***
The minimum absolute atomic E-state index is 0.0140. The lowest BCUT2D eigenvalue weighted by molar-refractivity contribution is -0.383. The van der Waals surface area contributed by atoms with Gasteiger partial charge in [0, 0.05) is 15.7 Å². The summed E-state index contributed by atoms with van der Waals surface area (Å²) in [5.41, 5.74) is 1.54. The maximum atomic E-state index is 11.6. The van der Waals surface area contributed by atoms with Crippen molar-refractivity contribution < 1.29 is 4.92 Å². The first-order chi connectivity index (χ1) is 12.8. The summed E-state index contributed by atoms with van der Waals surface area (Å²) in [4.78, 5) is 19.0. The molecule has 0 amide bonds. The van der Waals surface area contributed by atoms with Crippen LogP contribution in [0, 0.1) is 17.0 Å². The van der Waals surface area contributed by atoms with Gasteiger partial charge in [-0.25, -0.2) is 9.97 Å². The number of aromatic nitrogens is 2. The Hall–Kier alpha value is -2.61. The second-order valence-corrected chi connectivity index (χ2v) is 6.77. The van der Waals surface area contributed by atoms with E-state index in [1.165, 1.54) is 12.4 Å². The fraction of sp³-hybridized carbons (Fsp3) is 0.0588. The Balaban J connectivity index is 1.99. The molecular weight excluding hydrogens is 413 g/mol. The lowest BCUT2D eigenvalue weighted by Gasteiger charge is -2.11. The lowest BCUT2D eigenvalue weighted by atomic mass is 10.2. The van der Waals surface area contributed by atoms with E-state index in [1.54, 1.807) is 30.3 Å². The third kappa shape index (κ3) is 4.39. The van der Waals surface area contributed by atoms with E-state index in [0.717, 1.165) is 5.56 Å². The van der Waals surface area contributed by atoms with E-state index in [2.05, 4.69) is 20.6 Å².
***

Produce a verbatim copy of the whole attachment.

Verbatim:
The minimum absolute atomic E-state index is 0.0140. The lowest BCUT2D eigenvalue weighted by molar-refractivity contribution is -0.383. The van der Waals surface area contributed by atoms with Gasteiger partial charge in [0, 0.05) is 15.7 Å². The summed E-state index contributed by atoms with van der Waals surface area (Å²) in [5.41, 5.74) is 1.54. The maximum atomic E-state index is 11.6. The van der Waals surface area contributed by atoms with Crippen molar-refractivity contribution < 1.29 is 4.92 Å². The first-order chi connectivity index (χ1) is 12.8. The summed E-state index contributed by atoms with van der Waals surface area (Å²) in [4.78, 5) is 19.0. The molecule has 0 amide bonds. The van der Waals surface area contributed by atoms with Crippen LogP contribution in [0, 0.1) is 17.0 Å². The van der Waals surface area contributed by atoms with Gasteiger partial charge in [-0.25, -0.2) is 9.97 Å². The number of aromatic nitrogens is 2. The Hall–Kier alpha value is -2.61. The second-order valence-corrected chi connectivity index (χ2v) is 6.77. The van der Waals surface area contributed by atoms with E-state index in [1.165, 1.54) is 12.4 Å². The fraction of sp³-hybridized carbons (Fsp3) is 0.0588. The Balaban J connectivity index is 1.99. The molecular weight excluding hydrogens is 413 g/mol. The lowest BCUT2D eigenvalue weighted by Gasteiger charge is -2.11. The lowest BCUT2D eigenvalue weighted by atomic mass is 10.2. The van der Waals surface area contributed by atoms with E-state index in [1.54, 1.807) is 30.3 Å². The third kappa shape index (κ3) is 4.39. The van der Waals surface area contributed by atoms with E-state index in [0.717, 1.165) is 5.56 Å². The van der Waals surface area contributed by atoms with E-state index in [2.05, 4.69) is 20.6 Å².